What a rental car taught me about behavioural design
I recently rented a car and it gave me two great examples to questions I’ve faced many times in my career: what habits really are, and why a behavioural scientist is valuable in almost every company and team.
There are many definitions of what habits really are, but most experts would include the criteria of automaticity in it. Unfortunately, most things we’d like to be habits are actually more like routines — not all that automatic, just repeated frequently and require varying degrees of conscious decision-making. I wouldn’t personally include skills such as riding a bike in the definition, but driving a familiar car would fit the bill — which you’ll notice if, like me, you suddenly drive a different car (i.e. the environment changes).
Unlike the car I’ve driven for the past 3 years, this rental car had reverse in the diagonally opposite direction in the gearbox and no automatic handbreak — a set up that can be risky with ingrained habits because your brain thinks you’ve put the gear in reverse and the handbreak goes on automatically (the safeguards when you park). I also kept putting the keys in the middle console when I needed to actually put them in the ignition — less risky, but still an example of a true habit.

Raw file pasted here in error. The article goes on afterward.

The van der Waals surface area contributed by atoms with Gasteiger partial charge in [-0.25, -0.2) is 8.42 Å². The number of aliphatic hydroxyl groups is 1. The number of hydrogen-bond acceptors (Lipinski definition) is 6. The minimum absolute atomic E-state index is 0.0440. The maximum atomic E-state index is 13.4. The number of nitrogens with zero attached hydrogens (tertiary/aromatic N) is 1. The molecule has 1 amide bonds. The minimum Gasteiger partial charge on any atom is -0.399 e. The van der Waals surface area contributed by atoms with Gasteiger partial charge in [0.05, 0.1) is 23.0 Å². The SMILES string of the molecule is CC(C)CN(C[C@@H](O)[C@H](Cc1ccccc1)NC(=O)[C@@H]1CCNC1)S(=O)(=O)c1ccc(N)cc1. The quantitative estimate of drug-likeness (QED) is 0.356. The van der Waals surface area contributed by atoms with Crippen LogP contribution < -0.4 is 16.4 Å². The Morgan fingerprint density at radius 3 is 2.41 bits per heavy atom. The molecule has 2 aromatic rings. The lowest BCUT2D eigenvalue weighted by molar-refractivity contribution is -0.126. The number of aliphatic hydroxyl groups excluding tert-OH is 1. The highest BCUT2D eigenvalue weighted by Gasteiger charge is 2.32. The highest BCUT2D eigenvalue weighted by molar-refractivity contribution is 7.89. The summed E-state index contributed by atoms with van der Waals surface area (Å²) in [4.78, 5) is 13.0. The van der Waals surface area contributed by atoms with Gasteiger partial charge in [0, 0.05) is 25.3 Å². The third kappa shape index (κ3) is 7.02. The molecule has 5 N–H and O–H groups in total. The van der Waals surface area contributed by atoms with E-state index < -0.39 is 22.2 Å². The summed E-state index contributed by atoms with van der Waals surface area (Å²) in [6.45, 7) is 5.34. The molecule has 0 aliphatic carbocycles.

The dashboard of a strange car also prompted me to think about how every time someone designs a product or service, they are designing for behaviour. Among other things, the placement of the dashboard drew my eyes away from the road in front of me and it was difficult to easily see the speed because to the design of the analogue speedometer. Both design choices made it more difficult for me to behave as I wanted to — to drive safely and within speed limits.
Is it possible to design a car dashboard without behavioural science knowledge? Sure, we’ve been doing it for a long time — and this car does get people from A to B too. But could it be improved with knowledge of human behaviour? Yes, hugely — and not just as an afterthought, but starting from the behaviour you want to see and designing the product or service from first principles.
*The rental car was small and cheap (a benefit on narrow Italian roads), so I understand why there might be less thought behind the design — the main point stands though!